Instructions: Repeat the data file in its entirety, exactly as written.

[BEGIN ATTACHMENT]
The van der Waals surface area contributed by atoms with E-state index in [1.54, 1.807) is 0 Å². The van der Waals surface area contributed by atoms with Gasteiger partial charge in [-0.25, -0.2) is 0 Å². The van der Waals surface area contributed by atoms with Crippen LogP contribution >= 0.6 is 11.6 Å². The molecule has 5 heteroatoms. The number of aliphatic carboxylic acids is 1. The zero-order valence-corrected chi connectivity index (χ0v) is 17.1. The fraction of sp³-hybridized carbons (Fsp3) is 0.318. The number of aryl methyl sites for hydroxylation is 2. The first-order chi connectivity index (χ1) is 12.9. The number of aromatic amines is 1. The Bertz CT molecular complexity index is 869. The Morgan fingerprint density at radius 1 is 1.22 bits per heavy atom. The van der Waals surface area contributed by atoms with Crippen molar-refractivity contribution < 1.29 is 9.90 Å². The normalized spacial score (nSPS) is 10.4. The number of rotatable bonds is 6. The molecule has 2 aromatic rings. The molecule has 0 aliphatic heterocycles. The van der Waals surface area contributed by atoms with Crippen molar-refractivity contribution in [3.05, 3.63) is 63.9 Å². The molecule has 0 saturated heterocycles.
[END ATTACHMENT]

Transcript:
The van der Waals surface area contributed by atoms with E-state index in [1.54, 1.807) is 0 Å². The van der Waals surface area contributed by atoms with Gasteiger partial charge in [-0.25, -0.2) is 0 Å². The van der Waals surface area contributed by atoms with Crippen LogP contribution >= 0.6 is 11.6 Å². The molecule has 5 heteroatoms. The number of aliphatic carboxylic acids is 1. The zero-order valence-corrected chi connectivity index (χ0v) is 17.1. The fraction of sp³-hybridized carbons (Fsp3) is 0.318. The number of aryl methyl sites for hydroxylation is 2. The first-order chi connectivity index (χ1) is 12.9. The number of aromatic amines is 1. The Bertz CT molecular complexity index is 869. The Morgan fingerprint density at radius 1 is 1.22 bits per heavy atom. The van der Waals surface area contributed by atoms with Crippen molar-refractivity contribution < 1.29 is 9.90 Å². The normalized spacial score (nSPS) is 10.4. The number of rotatable bonds is 6. The molecule has 2 aromatic rings. The molecule has 0 aliphatic heterocycles. The van der Waals surface area contributed by atoms with Crippen molar-refractivity contribution in [3.05, 3.63) is 63.9 Å². The molecule has 0 saturated heterocycles.